Website usability is commonly referred to as the user experience (or UX). Basically, it’s how easy and intuitive it is for visitors to navigate and use your website. The layout and design of your website directly affect its usability.
Are your menus simplified? Do your users automatically know where to click for certain information? Can they get back to the landing page easily? These are questions that you can use to test the usability of your website.
However, website usability is more than simple navigation and intuition. When designing a website, you need to know what the visitor wants and where they are likely to click. The user experience (UX) needs to match the design of the site and the user interface (UI).
Usability is about understanding the user
Web designers need to know the basics of human thought processes and interaction. Their aim should be to create a design that directly matches and enhances the user experience. This requires taking a step back and looking at the interface from an outside perspective.
A web designer can’t simply assume that a visitor will understand the design and know how to use the website instinctively. They need to design with the user in mind to ensure that the UI results in good UX. Features of the site need to be created for the specific purpose of making navigation easy.
When launching your website for the first time, get some feedback from your users and listen to their opinions. They will best be able to describe what is confusing or misleading about the website. Use this information to refine and improve the design and UI.
Templates offer good usability but aren’t the only solution
But why is design being made into a complicated process? Surely websites just need to function – after all, you can download simple templates to sort out the design of a site. Indeed, website templates are a quick and easy way to ensure good usability.
Most website themes and templates look similar for good reason – they are built on formulas that work. The more a design element becomes used on websites, the more visitors will know how to instinctively use them. Think of the menu icon (three horizontal lines stacked on one another). This icon didn’t exist a few years ago but everyone knows what it’s for now.
However, a template only lets you take your design and UX so far. A template may work well for a teenager but it might not be simple for a pensioner still learning how to use the internet. A theme that works for photographers might be terrible for a content marketing website.
Every website is unique and needs to be designed as such
Every website has its own user base and unique offerings, which is why themes and templates designed for mass reproduction might not suit the website entirely. You may know your website inside and out, from the front end to the back end. Your visitors, on the other hand, have only a few seconds to understand your website and to find what they want.
If they find anything confusing or if the design is too cluttered, they will simply click off your site and never return. This is bad for SEO and for your Google rankings. You should never have to explain your user interface or design – it should come naturally and within the first few moments of being present on the site.
Points to consider for website usability
Have someone unfamiliar with the site sit down beside you and try to navigate their way around the website. They can give you their honest opinions and thoughts. Here are a few design elements that can make or break a website’s usability:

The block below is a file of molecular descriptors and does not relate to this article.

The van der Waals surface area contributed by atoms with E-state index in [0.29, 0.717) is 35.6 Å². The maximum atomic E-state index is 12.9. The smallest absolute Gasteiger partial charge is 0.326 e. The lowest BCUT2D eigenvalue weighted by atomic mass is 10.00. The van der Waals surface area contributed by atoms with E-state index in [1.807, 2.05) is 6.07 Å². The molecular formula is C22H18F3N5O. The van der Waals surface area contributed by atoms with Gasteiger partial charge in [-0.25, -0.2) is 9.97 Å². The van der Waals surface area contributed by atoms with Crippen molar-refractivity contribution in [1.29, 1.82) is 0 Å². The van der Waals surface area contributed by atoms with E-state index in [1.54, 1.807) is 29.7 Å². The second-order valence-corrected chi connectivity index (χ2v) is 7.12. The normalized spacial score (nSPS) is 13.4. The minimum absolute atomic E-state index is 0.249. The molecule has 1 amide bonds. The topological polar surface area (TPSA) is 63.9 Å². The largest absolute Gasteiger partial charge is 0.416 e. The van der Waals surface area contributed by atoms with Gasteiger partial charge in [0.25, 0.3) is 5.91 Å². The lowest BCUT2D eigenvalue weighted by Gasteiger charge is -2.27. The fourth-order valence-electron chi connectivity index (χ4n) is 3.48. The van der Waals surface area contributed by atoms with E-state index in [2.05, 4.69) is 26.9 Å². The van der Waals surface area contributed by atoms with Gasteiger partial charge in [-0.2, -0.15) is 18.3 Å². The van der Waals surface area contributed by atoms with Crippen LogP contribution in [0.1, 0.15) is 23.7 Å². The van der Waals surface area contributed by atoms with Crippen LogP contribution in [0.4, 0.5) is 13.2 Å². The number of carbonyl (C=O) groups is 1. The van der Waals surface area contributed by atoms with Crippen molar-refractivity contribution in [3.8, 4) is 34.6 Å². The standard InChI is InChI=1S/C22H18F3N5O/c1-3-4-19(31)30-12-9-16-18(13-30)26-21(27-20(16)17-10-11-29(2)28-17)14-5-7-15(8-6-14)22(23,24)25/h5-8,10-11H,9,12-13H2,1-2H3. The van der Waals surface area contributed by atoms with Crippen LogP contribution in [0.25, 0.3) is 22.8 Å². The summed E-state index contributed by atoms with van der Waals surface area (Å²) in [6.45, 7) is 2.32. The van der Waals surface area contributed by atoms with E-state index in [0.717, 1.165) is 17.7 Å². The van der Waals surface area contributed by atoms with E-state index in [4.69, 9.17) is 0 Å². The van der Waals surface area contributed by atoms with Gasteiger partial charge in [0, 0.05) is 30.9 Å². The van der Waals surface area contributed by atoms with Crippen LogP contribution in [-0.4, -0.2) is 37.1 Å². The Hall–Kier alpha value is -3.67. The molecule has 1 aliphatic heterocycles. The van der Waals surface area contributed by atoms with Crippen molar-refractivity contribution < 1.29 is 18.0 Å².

- Navigation – Is it intuitive and easy to find certain buttons, menus and information?
- On-page content – Is there too much written content and not enough visuals? Is there an overload of information, or not enough information?
- Website popups – Are there annoying popups that distract the user, or are they well-timed and subtle?
- Clarity of information – Is information immediately obvious to the user? Do they have to scroll and search for what they’re looking for?
- Calls-to-action – Are buttons (such as ‘Subscribe’) easy to find? Do they clearly state what action the user will take if they click on it?
- Page errors – If your page fails to load, does it clearly tell the user what the problem is?
- Continuity – Does your landing page correlate to the link on which the user clicked from another site or a social media platform? In other words, if someone clicks on an article about web design on Facebook, does it take them to the right page?
These are important elements to consider when designing a user-friendly website. Although it may be intuitive to you, it may not be the case for your users and visitors. Website usability is more complicated than most people think. That is why web design is such an important and intrinsic part of the usability of the website.
Sorted Design Agency is a creative company that constantly looks for solutions to other people’s problems. These problems come mostly in the visual format, such as graphic design, logo and illustration, but we’re experts in brand development, webtuistes, and digital SEO campaigns as well.
Based in Pretoria and Cape Town, has been in the content marketing industry since 2006. We assist your company with its corporate identity by communicating core values through content and articles written for your website, blog and news area. This content is supported by AdWords and social advertising, which facilitates wider reach and audience growth. Turn your website into a business tool.
Sorted also owns two other businesses; InkFish Print Studio – a printing company that handles a range of promotional materials for businesses and other services for individual customers, and Pampiri + Kie – a gifts and stationery store selling online and in-store. Both of these companies operate from Cape Town and Pretoria.
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